Editor’s note: This feature originally appeared in the April issue of DS News
COVID-19 is much more than a health crisis. The virus has placed a stranglehold on the economy, employment, and the housing market.
Agencies such as the Federal Housing Finance Agency (FHFA) and the Department of Housing and Urban Development (HUD) have enacted mortgage forbearance programs, allowing homeowners impacted by the virus the ability to either not make payments, or to make reduced payments for up to a year.
As with virtually every American industry, mortgage servicing is also feeling the pressure brought on by the pandemic, from staffing concerns and shifts to remote working, to a liquidity crunch as homeowners go into forbearance but servicers remain obligated to pay investors for the mortgage-backed securities created from the bundled loans. Across the board, servicers are facing increased workloads, making loss-mitigation more crucial than ever.
One possible source of relief? Financial services law firms. These firms, themselves struggling with lost business loads as foreclosures grind and courts close across the country, are now working to assist servicers with the ever-increasing volume of loss mitigation calls.
Pivoting to Help
Financial services law firms are uniquely positioned to assist servicers with loss mitigation needs, according to Caren Castle, Senior Attorney at the Wolf Firm, as their staff is already trained to communicate and reach out to borrowers in distress.
“We do that everyday, and have done that for the last 30-plus years,” she said. “Our employees are highly skilled in dealing with all facets of loss mitigation and we regularly, over the last umpteen years and through the last financial crisis, have handled and continue to handle various loss mitigation requests in various ways.”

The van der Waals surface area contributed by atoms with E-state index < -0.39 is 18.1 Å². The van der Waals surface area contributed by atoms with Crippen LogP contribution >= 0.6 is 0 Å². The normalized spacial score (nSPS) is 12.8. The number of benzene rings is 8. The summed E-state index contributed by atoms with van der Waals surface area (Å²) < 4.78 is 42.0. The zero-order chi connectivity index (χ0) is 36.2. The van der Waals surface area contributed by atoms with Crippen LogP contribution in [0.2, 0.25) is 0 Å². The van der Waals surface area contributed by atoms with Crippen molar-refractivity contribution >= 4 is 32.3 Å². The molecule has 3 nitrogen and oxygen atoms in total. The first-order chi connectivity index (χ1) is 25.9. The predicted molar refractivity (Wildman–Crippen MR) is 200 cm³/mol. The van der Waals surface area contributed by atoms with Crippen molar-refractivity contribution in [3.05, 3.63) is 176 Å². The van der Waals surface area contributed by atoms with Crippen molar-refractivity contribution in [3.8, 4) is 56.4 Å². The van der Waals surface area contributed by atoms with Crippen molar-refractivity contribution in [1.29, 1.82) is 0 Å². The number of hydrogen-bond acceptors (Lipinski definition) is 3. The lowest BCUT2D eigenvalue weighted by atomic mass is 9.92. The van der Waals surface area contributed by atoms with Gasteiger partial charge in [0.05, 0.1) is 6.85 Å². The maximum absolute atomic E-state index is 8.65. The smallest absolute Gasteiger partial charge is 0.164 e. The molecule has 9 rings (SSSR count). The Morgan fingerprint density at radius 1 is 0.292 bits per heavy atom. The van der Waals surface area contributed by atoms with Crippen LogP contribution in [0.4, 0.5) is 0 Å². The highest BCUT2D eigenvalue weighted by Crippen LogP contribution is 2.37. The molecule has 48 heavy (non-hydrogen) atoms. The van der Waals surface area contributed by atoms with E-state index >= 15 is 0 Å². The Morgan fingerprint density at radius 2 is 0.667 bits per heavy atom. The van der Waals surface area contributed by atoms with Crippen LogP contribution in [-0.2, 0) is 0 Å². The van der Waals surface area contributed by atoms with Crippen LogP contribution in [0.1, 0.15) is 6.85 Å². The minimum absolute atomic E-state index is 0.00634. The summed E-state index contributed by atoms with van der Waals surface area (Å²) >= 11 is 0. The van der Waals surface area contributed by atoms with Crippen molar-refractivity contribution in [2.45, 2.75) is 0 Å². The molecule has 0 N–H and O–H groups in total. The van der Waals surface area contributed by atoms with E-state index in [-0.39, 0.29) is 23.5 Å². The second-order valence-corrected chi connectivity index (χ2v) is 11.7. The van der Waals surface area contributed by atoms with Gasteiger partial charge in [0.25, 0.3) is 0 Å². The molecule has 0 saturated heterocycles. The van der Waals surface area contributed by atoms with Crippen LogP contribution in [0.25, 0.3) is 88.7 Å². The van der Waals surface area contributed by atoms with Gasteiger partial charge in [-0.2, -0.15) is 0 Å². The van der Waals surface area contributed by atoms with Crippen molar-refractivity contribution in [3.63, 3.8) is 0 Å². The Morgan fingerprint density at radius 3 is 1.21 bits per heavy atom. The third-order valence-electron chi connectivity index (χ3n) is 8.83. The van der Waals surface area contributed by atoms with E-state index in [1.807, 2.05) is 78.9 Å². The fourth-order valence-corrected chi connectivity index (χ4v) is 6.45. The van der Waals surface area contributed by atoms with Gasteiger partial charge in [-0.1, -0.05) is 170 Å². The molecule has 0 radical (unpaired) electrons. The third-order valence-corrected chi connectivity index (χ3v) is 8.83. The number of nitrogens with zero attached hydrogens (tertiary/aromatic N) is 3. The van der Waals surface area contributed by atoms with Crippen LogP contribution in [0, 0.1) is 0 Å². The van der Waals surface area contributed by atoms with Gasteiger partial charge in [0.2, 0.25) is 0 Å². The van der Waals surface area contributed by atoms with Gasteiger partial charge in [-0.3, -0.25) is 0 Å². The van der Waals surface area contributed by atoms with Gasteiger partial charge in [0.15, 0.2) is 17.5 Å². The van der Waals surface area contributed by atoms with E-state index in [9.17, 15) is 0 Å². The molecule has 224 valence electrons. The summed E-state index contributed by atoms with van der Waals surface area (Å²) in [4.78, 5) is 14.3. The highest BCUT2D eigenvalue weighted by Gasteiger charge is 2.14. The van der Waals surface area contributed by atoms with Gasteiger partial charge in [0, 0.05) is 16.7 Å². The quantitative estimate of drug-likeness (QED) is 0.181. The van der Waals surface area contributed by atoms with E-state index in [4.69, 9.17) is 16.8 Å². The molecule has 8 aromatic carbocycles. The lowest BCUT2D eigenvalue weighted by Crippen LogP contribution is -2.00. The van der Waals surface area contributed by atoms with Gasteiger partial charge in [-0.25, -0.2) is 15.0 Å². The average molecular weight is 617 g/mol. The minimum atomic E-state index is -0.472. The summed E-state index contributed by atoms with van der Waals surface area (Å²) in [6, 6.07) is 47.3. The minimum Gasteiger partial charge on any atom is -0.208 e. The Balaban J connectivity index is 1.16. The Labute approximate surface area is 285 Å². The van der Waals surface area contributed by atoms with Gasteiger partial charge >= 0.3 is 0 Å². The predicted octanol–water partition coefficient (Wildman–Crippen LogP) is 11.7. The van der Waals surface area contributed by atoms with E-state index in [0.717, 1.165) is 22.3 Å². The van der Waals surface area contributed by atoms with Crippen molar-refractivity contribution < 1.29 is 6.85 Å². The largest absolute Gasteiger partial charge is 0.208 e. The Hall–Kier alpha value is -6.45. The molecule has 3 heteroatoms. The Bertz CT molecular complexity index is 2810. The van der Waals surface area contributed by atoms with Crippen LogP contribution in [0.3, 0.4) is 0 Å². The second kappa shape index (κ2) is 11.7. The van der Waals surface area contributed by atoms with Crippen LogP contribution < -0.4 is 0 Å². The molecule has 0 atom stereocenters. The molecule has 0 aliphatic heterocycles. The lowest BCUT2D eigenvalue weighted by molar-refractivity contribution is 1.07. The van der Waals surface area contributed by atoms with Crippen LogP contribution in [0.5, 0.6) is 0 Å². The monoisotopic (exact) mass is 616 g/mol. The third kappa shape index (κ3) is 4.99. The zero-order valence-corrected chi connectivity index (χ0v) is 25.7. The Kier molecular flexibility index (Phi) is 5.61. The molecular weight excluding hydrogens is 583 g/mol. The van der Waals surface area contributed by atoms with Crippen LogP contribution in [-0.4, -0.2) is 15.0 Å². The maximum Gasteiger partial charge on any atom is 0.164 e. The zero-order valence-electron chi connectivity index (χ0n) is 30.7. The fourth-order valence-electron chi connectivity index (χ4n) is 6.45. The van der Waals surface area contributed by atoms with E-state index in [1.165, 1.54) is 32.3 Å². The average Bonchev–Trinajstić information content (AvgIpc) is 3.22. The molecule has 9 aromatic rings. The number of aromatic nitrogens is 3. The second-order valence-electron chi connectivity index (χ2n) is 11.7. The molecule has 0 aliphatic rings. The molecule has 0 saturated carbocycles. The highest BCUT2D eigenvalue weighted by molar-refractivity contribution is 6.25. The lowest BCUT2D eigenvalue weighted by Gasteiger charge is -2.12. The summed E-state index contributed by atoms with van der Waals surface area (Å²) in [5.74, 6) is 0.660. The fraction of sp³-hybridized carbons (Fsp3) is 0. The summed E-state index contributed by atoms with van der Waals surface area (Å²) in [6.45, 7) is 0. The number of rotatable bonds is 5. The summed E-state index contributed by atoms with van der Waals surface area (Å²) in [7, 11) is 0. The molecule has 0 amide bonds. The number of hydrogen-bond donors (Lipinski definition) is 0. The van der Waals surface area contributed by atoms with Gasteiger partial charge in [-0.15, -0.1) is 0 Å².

Castle added that technology has aided these efforts, as they are able to transfer calls to clients and even handle them directly.
Mike Sullivan, the Director of Marketing and Client Relations for Codilis and Associates PC, said his firm considers themselves a loss mitigation firm as much as a foreclosure firm. Sullivan said the most important question to ask is, “What does the borrower want?”
Both Sullivan and Castle agree that law firms are used to dealing with the volume of calls that are expected, which Sullivan said is a “compliance-sensitive mission.”
“Many firms have borrower assistance teams or loss mitigation teams—people that deal in reinstatements, payoffs, and other borrower inquiries. Those people are easily transformed into loss mitigation assistance communicators,” Castle said.
Castle added that many law firms lived through the Great Recession more than a decade ago, and there are many lessons they learned from that, one of which being the amount of loss mitigation work that was involved.
“Because of the sheer volume of law firms involved in the past, they’ve done the training, understand the process, understand how to communicate and reach out and put in the technology in place to be able to help our clients now that we are facing that situation again,” she said.
Sullivan added that financial services law firms work with both mortgage documents and loss mitigation documents on a regular basis, so they are more than familiar with the lay of the land..
“It's not even a leap at all, really, for us to provide that kind of service to the industry. On top of that, when you talk about the attorneys in their individual states, they're licensed within those states,” Sullivan continued. “They have an ethical duty, in terms of the compliance and making sure that they're treating both our clients and their customers fairly. It's a natural fit for these firms to be able to help.”
While used to the paperwork and processes involved in loss mitigation work, Sullivan said the volume of work could be a concern for some law firms.